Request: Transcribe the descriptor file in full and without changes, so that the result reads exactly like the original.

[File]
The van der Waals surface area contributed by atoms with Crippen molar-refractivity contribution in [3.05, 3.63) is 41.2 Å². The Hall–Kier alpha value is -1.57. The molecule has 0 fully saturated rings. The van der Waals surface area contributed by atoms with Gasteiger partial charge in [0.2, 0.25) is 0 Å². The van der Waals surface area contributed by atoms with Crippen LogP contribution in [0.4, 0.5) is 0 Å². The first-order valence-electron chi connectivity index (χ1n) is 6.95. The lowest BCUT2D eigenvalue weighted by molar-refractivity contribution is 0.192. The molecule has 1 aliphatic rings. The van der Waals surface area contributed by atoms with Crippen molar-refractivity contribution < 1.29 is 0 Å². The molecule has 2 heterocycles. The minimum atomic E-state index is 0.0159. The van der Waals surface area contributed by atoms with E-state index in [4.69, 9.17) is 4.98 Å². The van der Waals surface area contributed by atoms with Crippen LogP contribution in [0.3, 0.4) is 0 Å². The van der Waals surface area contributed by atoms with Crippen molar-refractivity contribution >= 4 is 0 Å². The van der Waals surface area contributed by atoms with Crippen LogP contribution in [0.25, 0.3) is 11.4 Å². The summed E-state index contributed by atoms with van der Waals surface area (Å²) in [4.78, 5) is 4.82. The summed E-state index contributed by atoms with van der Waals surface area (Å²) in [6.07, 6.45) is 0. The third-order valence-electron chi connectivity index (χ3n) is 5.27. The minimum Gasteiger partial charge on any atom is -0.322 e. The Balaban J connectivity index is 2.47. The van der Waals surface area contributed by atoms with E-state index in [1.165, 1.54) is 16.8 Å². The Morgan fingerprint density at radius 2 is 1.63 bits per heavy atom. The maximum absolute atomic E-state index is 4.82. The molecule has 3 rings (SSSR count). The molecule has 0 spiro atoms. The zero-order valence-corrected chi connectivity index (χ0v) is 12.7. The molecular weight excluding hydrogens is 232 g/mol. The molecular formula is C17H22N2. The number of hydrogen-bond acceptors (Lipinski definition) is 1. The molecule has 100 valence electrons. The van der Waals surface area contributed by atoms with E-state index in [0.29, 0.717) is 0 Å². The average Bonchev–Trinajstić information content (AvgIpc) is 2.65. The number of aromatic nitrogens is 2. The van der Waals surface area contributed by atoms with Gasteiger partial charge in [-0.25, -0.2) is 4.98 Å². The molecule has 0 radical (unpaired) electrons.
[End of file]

The van der Waals surface area contributed by atoms with Crippen molar-refractivity contribution in [3.05, 3.63) is 41.2 Å². The Hall–Kier alpha value is -1.57. The molecule has 0 fully saturated rings. The van der Waals surface area contributed by atoms with Gasteiger partial charge in [0.2, 0.25) is 0 Å². The van der Waals surface area contributed by atoms with Crippen LogP contribution in [0.4, 0.5) is 0 Å². The first-order valence-electron chi connectivity index (χ1n) is 6.95. The lowest BCUT2D eigenvalue weighted by molar-refractivity contribution is 0.192. The molecule has 1 aliphatic rings. The van der Waals surface area contributed by atoms with Crippen molar-refractivity contribution < 1.29 is 0 Å². The molecule has 2 heterocycles. The minimum atomic E-state index is 0.0159. The van der Waals surface area contributed by atoms with E-state index in [4.69, 9.17) is 4.98 Å². The van der Waals surface area contributed by atoms with Crippen LogP contribution in [0.3, 0.4) is 0 Å². The van der Waals surface area contributed by atoms with Crippen molar-refractivity contribution >= 4 is 0 Å². The van der Waals surface area contributed by atoms with Crippen LogP contribution in [0.25, 0.3) is 11.4 Å². The summed E-state index contributed by atoms with van der Waals surface area (Å²) in [4.78, 5) is 4.82. The summed E-state index contributed by atoms with van der Waals surface area (Å²) in [6.07, 6.45) is 0. The third-order valence-electron chi connectivity index (χ3n) is 5.27. The minimum Gasteiger partial charge on any atom is -0.322 e. The Balaban J connectivity index is 2.47. The van der Waals surface area contributed by atoms with E-state index in [1.165, 1.54) is 16.8 Å². The Morgan fingerprint density at radius 2 is 1.63 bits per heavy atom. The maximum absolute atomic E-state index is 4.82. The molecule has 3 rings (SSSR count). The molecule has 0 spiro atoms. The zero-order valence-corrected chi connectivity index (χ0v) is 12.7. The molecular weight excluding hydrogens is 232 g/mol. The molecular formula is C17H22N2. The number of hydrogen-bond acceptors (Lipinski definition) is 1. The molecule has 100 valence electrons. The van der Waals surface area contributed by atoms with E-state index in [0.29, 0.717) is 0 Å². The average Bonchev–Trinajstić information content (AvgIpc) is 2.65. The number of aromatic nitrogens is 2. The van der Waals surface area contributed by atoms with Gasteiger partial charge in [-0.25, -0.2) is 4.98 Å². The molecule has 0 radical (unpaired) electrons.